BEIJING — For Yu Kaiguang, harsh new United Nations sanctions on North Korea are a disaster.
The trader in the Chinese border city of Dandong has seen business all but dry up, and he spends his days scrambling to obtain payment from the suddenly broke North Korean state companies to whom he sold on credit.
“They have no money to pay us in cash, and the worst is that because of sanctions they can’t settle the bill with goods such as coal, as they did in the past,” said Yu, reached by telephone at the offices of his Dandong Gaoli Trading Company.
Yu said he’s owed about $1 million in all for deliveries of toothpaste, instant noodles and other household items. He’s trying to avoid laying off staff by continuing to export foodstuffs such as pine nuts and red beans. “If they become unemployed, it would be bad for both the state and society.”
Yu’s plight appears increasingly commonplace across Dandong, where the bulk of the cross-border trade is handled. Interviews with four trading companies and recent media reports indicate Chinese companies are hurting in a city where North Korean trucks used to rumble across the Yalu River bridge several times a week delivering metal scrap and returning with everything from televisions to toilet bowls.
The owner of another firm, Dandong Baoquan Commerce and Trade Co., which used to import iron ore and coal and export basic consumer goods, said he was still owed around $200,000 by his North Korea clients.
“I had to lay off about 10 staffers, but I had no other choice because it was the government policy,” Han Lixin said, referring to the sanctions. “I’m still in business hoping to trade with other countries, but it takes a lot of time and efforts to develop customers.”
Large-scale trade involving North Korean resources such as iron ore and coal has been banned entirely under the sanctions, dealing a big blow to Dandong’s port, whose operator defaulted on a $150 million corporate bond this week in part because of cratering revenues.
“The sanctions have a broad effect, and both the economies of North Korea and China are suffering a lot,” said Jin Qiangyi, professor at the Institute of Northeast Asia Studies at Yanbian University in Northeast China. “Chinese companies doing business with North Korea may see quite a lot of losses, and the companies that have already invested in North Korea will suffer more.”
Dealing with North Korean companies was never easy. Wang Chengpeng, former manager of Dandong Hongwei Trading Company, quit doing business with the North entirely because of hassles, restrictions and low-profit margins, even before the latest sanctions began to bite.
Despite that, China has long been the North’s biggest economic partner. Beijing accounted for more than 90 percent of its neighbor’s foreign trade of about $6.5 billion in 2016, according to the South Korean-owned Korea Trade Investment Promotion Agency. China continues to be a key source of food and fuel aid to help keep North Korea’s weak economy from collapsing, and Chinese officials say they won’t agree to measures that could cut off basic life necessities and possibly cause Kim Jong Un’s dictatorship to topple.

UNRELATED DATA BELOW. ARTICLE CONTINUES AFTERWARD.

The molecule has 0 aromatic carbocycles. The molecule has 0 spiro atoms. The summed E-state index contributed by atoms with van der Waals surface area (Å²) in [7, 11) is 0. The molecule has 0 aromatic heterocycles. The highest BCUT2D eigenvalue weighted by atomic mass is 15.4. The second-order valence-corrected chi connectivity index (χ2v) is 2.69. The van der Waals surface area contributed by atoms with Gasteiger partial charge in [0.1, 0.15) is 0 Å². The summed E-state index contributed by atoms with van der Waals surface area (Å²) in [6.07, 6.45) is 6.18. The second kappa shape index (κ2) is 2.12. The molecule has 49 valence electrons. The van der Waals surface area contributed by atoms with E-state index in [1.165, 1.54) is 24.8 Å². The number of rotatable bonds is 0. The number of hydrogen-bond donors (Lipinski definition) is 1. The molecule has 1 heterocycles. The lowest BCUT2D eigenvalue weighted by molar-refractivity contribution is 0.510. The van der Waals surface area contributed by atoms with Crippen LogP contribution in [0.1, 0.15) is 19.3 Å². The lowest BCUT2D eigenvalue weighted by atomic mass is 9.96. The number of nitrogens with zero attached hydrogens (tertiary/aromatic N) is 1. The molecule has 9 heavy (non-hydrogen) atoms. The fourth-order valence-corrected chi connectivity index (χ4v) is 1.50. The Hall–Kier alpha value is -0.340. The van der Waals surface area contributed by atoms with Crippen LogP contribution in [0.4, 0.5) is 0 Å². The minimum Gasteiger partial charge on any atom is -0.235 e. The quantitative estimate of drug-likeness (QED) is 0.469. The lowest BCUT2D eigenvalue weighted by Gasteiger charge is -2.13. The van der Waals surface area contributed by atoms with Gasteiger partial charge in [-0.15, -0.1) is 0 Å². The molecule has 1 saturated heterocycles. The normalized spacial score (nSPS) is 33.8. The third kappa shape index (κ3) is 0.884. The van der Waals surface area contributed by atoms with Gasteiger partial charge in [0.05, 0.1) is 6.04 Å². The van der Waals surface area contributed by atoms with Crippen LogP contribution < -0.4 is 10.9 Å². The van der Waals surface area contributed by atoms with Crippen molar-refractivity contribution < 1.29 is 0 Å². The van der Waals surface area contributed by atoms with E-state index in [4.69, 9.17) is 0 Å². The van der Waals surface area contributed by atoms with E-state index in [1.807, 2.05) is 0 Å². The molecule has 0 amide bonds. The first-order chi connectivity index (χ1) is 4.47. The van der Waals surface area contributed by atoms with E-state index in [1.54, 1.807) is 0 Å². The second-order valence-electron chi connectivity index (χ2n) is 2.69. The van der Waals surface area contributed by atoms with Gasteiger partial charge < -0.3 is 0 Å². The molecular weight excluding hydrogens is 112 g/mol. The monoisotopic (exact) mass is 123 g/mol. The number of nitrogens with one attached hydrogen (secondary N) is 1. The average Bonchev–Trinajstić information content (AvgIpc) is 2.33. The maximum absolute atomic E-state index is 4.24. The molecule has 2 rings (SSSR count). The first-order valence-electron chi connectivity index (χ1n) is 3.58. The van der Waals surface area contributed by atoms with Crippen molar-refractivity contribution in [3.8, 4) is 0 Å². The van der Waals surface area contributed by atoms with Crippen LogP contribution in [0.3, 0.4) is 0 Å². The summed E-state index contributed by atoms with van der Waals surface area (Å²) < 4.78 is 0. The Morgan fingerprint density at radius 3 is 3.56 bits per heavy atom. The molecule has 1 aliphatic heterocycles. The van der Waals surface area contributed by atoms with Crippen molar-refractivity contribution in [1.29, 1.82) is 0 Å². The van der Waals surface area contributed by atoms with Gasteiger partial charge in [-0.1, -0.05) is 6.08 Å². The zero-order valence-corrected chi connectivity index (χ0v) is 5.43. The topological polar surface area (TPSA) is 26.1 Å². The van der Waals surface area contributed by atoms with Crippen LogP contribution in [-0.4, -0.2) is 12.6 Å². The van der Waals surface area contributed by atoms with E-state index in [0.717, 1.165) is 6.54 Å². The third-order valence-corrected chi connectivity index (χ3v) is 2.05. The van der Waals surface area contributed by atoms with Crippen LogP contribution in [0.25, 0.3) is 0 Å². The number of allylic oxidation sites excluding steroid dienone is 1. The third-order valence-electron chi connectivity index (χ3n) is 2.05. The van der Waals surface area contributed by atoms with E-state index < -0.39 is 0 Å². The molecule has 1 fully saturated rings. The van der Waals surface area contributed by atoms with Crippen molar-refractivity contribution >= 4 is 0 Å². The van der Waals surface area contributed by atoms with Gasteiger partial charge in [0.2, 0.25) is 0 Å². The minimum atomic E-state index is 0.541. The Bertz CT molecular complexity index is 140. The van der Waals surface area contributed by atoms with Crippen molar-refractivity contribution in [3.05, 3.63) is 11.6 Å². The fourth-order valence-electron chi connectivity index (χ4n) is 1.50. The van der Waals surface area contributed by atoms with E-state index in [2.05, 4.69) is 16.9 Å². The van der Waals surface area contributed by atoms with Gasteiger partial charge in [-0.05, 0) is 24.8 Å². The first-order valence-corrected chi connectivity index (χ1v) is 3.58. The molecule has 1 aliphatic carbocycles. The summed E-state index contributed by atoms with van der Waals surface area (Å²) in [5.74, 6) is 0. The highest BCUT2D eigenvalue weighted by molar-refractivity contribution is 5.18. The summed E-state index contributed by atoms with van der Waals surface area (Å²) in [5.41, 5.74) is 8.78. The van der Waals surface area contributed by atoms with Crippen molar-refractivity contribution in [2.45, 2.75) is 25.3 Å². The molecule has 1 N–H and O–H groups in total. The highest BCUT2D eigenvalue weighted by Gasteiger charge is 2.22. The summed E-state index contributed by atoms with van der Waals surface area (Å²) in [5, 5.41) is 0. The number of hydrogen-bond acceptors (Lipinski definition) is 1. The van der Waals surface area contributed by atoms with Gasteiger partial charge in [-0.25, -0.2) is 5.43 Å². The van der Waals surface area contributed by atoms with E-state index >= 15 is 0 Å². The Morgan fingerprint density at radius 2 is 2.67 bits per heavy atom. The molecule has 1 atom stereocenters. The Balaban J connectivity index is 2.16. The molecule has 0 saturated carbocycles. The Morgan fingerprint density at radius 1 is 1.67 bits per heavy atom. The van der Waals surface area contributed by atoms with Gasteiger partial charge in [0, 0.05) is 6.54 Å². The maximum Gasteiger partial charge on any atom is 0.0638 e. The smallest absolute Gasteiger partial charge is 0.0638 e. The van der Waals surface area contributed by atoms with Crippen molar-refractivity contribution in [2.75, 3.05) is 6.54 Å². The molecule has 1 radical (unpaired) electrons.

China’s patience with Kim has grown increasingly thin, however, and Beijing has lent its support to increasingly tough resolutions unanimously approved by the Security Council this year that target North Korea’s economy in response to its ballistic missile launches and latest nuclear test.
China has said it sees sanctions purely as a means of inducing North Korea to return to nuclear disarmament talks and has rejected unilateral measures not approved by the Security Council, of which it is one of the five veto-wielding permanent members.
Still, despite some allegations of cheating, China appears to be seeking to enforce the sanctions that also ban exports of lead, textiles and seafood, prohibit joint ventures, and bar any country from authorizing new permits for North Korean workers — all sources of hard currency for Pyongyang.
The sanctions have also blacklisted a number of firms in the extraction and financial industries, imposed travel bans and frozen the assets of some government officials, banned the import of natural gas liquids and condensates, and capped the country’s crude oil imports.
It’s hard to gauge the exact impact of sanctions on the North Korean economy because the crucial food and energy sectors are less likely to be hurt by external conditions, said Lee Seok-ki, a senior researcher at the South Korean government-run Korea Institute for Industrial Economics and Trade.
However, while the North’s economy has been expanding — by 3.9 percent in 2016, according to an estimate by the Bank of Korea in South Korea — that rate almost certainly can’t be sustained if sanctions continue, Lee said.
China for its part is watching North Korea to see how its ally will respond to the new measures, eager for signs of a shift in tactics by Kim and an improvement in relations between Beijing and Pyongyang that have “sunk into a standstill,” as Jin puts it.
In that context, Kim’s message of congratulation to President Xi Jinping upon his reappointment as leader of China’s ruling Communist Party last week is being cautiously viewed as a possible indication of change.
“There has been a calm from the North Korean side for about a month, and we are not sure whether it is because of the excessive pressure they are under or their miscalculation on China’s determination,” Jin said. “It’s still too early to say.”
Associated Press writer Lee Youkyung in Seoul, South Korea, contributed to this report.